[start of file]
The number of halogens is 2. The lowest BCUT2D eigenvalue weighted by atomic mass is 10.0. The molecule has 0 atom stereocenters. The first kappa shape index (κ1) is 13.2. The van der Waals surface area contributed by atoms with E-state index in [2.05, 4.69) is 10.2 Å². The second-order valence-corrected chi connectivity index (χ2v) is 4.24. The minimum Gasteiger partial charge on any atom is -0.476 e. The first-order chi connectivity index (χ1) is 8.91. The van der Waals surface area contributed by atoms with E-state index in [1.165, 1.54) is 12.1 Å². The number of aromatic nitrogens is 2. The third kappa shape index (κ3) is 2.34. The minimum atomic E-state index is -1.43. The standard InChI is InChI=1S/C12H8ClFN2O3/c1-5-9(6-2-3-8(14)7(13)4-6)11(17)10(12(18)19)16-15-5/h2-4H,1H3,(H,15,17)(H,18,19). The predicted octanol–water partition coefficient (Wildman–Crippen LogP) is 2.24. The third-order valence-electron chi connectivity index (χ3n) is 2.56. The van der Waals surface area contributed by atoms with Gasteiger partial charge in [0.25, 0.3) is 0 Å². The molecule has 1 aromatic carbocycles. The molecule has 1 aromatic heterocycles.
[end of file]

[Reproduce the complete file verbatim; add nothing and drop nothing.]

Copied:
The number of halogens is 2. The lowest BCUT2D eigenvalue weighted by atomic mass is 10.0. The molecule has 0 atom stereocenters. The first kappa shape index (κ1) is 13.2. The van der Waals surface area contributed by atoms with E-state index in [2.05, 4.69) is 10.2 Å². The second-order valence-corrected chi connectivity index (χ2v) is 4.24. The minimum Gasteiger partial charge on any atom is -0.476 e. The first-order chi connectivity index (χ1) is 8.91. The van der Waals surface area contributed by atoms with E-state index in [1.165, 1.54) is 12.1 Å². The number of aromatic nitrogens is 2. The third kappa shape index (κ3) is 2.34. The minimum atomic E-state index is -1.43. The standard InChI is InChI=1S/C12H8ClFN2O3/c1-5-9(6-2-3-8(14)7(13)4-6)11(17)10(12(18)19)16-15-5/h2-4H,1H3,(H,15,17)(H,18,19). The predicted octanol–water partition coefficient (Wildman–Crippen LogP) is 2.24. The third-order valence-electron chi connectivity index (χ3n) is 2.56. The van der Waals surface area contributed by atoms with Gasteiger partial charge in [0.25, 0.3) is 0 Å². The molecule has 1 aromatic carbocycles. The molecule has 1 aromatic heterocycles.